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"Once you quit a full-time job, you just need a small positive savings rate to stick around and keep trickling into investments. This will automatically become a cash snowball as you go about your daily retired life. By the time you’re old enough to need it, it will be bigger than you can possibly need."

Disclaimer: I haven't read this all the way through - saving it for later
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Shawn Drape's profile photoMatt Mastracci's profile photoNick Lothian's profile photo
6 comments
 
I'm doing the same as you, skimming and saving, but on the surface it sounds insane. It's advocating $20,000 a year and I'm currently paying about 3/4 a year for rent alone. Going further down, the example couple get married, move in together, and keep the second house. No mortgage payments and they completely own the house by 35? Where the heck are these example people living??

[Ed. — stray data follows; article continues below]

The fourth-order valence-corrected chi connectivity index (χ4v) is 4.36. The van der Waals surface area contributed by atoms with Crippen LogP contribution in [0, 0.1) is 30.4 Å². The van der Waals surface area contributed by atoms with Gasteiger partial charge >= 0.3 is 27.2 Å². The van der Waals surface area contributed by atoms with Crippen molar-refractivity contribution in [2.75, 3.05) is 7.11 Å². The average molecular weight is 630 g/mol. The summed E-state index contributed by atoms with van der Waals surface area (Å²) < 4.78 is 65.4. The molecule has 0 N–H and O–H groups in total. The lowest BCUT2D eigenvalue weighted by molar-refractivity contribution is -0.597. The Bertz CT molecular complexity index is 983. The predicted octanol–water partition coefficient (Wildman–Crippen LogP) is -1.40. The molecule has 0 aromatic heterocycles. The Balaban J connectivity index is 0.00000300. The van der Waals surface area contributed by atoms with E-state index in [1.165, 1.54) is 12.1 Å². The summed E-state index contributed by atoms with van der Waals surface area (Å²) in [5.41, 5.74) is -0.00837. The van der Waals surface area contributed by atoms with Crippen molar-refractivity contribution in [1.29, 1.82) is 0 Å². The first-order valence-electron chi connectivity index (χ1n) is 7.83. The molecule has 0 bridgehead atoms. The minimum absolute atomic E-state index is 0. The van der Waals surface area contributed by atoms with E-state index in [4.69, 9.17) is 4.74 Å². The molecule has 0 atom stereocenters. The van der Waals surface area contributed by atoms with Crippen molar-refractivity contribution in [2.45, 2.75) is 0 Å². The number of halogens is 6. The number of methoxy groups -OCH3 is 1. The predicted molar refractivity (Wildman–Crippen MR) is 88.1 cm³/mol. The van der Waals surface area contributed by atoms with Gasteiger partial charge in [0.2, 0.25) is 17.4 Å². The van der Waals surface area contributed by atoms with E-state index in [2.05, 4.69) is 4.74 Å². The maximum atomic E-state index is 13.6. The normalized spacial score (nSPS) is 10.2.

With the right savings and luck, I guarantee that this (* paying off your house by 35) is possible.
 
I'm not sure I want to rely on a retirement plan which includes luck as one of the building blocks ;)

I'm planning on giving that whole site a good read though, since I'm a sucker for financial advice.
 
TBH, it's not really pure "luck" more "working hard to increase your luck surface area".
 
(updated my comment above noting that it's possible to pay off your house by 35- not necessarily saying that the blog post itself is possible)
 
I don't think much of this article - it is all cutting expenditure rather than trying to increase revenue.

I think Matt maybe being a little modest when he credits luck - I suspect good decision making is more responsible. I know plenty of people who have paid off a house by 35. Sure, luck is always a factor, but in most of those cases they have made deliberate choices that put them in areas of high demand.
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